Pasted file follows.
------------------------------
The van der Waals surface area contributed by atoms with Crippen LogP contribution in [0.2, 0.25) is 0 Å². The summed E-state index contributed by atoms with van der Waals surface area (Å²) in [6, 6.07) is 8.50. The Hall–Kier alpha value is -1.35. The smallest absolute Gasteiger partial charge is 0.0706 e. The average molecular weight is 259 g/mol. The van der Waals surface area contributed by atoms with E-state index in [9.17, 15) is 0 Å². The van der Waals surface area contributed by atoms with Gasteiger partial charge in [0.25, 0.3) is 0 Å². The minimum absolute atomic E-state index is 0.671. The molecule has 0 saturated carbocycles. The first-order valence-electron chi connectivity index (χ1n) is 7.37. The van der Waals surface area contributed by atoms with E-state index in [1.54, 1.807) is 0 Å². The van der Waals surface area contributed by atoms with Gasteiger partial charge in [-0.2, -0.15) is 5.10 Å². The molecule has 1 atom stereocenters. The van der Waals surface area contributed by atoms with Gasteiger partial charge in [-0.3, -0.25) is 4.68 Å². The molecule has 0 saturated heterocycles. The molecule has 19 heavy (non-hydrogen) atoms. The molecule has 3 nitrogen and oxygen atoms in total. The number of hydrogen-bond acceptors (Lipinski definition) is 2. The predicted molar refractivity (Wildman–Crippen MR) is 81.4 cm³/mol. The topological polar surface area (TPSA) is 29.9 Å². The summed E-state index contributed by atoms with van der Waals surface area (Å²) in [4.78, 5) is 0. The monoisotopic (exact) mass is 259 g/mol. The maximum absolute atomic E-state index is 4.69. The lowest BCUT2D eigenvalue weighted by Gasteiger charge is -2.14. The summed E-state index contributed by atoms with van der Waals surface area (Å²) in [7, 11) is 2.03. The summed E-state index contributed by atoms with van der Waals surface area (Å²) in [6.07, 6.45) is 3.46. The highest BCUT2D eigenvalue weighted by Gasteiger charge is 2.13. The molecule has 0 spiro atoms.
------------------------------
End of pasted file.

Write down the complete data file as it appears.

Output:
The van der Waals surface area contributed by atoms with Crippen LogP contribution in [0.2, 0.25) is 0 Å². The summed E-state index contributed by atoms with van der Waals surface area (Å²) in [6, 6.07) is 8.50. The Hall–Kier alpha value is -1.35. The smallest absolute Gasteiger partial charge is 0.0706 e. The average molecular weight is 259 g/mol. The van der Waals surface area contributed by atoms with E-state index in [9.17, 15) is 0 Å². The van der Waals surface area contributed by atoms with Gasteiger partial charge in [0.25, 0.3) is 0 Å². The minimum absolute atomic E-state index is 0.671. The molecule has 0 saturated carbocycles. The first-order valence-electron chi connectivity index (χ1n) is 7.37. The van der Waals surface area contributed by atoms with E-state index in [1.54, 1.807) is 0 Å². The van der Waals surface area contributed by atoms with Gasteiger partial charge in [-0.2, -0.15) is 5.10 Å². The molecule has 1 atom stereocenters. The van der Waals surface area contributed by atoms with Gasteiger partial charge in [-0.3, -0.25) is 4.68 Å². The molecule has 0 saturated heterocycles. The molecule has 19 heavy (non-hydrogen) atoms. The molecule has 3 nitrogen and oxygen atoms in total. The number of hydrogen-bond acceptors (Lipinski definition) is 2. The predicted molar refractivity (Wildman–Crippen MR) is 81.4 cm³/mol. The topological polar surface area (TPSA) is 29.9 Å². The summed E-state index contributed by atoms with van der Waals surface area (Å²) in [4.78, 5) is 0. The monoisotopic (exact) mass is 259 g/mol. The maximum absolute atomic E-state index is 4.69. The lowest BCUT2D eigenvalue weighted by Gasteiger charge is -2.14. The summed E-state index contributed by atoms with van der Waals surface area (Å²) in [7, 11) is 2.03. The summed E-state index contributed by atoms with van der Waals surface area (Å²) in [6.07, 6.45) is 3.46. The highest BCUT2D eigenvalue weighted by Gasteiger charge is 2.13. The molecule has 0 spiro atoms.